The 5 States (Plus D.C.) With The Highest Levels Of Credit Card Debt

If you were asked to guess which states had the highest average credit card debt, you might assume it would be dominated by places with high real estate costs, where consumers need to spread out their other purchases in order to make the rent or mortgage every month. Or you might go the other way and guess that states with low costs of living but high unemployment rates would top that list. But a new analysis of credit card data paints a different picture than either of these assumptions.

The folks at looked at credit card debt data from Experian, one of the three major credit reporting agencies, and compiled a list of the states with the highest level of average per-card debt.

Alaska topped the list, with an average per-card debt of $2,299, making it the only state with an average above $2,000. With above-average costs of everything from housing to transportation to food, the vast northern state was recently ranked as the fourth most-expensive place to live in the U.S., so it may not surprise many people to find that Alaskans have a high level of credit card debt.

But many of the remaining states with the highest level of credit card debt fall have average costs of living.

Like Virginia, which came in second on the list with an average per-card debt of $1,817. Given that it beats out neighboring Washington, D.C., ($1,793 average) by only a small amount, we have a hunch that the residents in the more-expensive D.C. suburbs are bringing up the average for the rest of the state.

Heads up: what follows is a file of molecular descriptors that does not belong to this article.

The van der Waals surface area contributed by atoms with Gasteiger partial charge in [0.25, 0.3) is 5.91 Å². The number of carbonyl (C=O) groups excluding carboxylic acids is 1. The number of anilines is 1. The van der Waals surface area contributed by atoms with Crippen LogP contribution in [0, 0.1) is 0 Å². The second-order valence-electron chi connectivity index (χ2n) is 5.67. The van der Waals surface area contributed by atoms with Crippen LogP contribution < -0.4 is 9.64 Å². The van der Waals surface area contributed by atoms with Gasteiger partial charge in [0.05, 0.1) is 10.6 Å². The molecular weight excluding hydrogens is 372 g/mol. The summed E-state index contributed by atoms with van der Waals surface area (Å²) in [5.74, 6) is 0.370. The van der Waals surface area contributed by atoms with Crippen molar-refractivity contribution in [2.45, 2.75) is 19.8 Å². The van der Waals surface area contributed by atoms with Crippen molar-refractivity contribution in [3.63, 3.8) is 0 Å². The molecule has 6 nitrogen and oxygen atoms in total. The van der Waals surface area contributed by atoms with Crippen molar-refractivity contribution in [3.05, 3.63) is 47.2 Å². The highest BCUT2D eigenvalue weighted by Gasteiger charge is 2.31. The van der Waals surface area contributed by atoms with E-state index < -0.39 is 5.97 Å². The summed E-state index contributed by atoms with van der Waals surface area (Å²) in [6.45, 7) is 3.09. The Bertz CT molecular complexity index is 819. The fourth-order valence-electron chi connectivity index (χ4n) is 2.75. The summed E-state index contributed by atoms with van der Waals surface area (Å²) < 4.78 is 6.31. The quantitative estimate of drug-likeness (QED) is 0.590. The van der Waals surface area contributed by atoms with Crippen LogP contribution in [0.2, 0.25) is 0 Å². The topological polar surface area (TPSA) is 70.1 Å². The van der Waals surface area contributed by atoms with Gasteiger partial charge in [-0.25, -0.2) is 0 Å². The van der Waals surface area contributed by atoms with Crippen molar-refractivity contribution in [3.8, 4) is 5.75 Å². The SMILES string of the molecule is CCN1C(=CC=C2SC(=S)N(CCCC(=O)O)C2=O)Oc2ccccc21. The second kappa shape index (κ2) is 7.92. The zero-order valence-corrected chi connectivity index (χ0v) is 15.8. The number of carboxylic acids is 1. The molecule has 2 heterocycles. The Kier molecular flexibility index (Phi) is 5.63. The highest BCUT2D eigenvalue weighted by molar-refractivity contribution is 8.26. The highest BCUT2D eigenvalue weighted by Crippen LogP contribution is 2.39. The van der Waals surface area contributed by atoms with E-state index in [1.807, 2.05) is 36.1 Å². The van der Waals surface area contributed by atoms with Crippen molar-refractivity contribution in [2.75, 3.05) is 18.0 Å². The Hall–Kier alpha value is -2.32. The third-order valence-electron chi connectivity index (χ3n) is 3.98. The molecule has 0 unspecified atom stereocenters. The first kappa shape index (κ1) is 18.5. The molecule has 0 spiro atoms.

D.C.’s other neighbor, Maryland, comes in fourth with an average debt of $1,750. Again, we have to wonder how much of this debt is concentrated near the capital.

But for the rest of the high-debt states, you’ve got to travel far from the I-95 corridor. The list doesn’t include many of the country’s most expensive places to live, like Hawaii, Connecticut, New York, California, or Massachusetts.

Instead, there’s Washington state and its per-card average debt of $1,741. And Colorado, with $1,697 in per-card debt.

What’s important to point out about the report is that it deals with per-card debt, not per-person debt. Many consumers have multiple credit cards, meaning someone in Virginia could have three cards for a total of $5,451 in debt and still be considered average.

One positive trend from the data is that the per-card debt is declining in all of these states, except D.C., where there was a slight year-over-year increase in the average balance.

Want more consumer news? Visit our parent organization, Consumer Reports, for the latest on scams, recalls, and other consumer issues.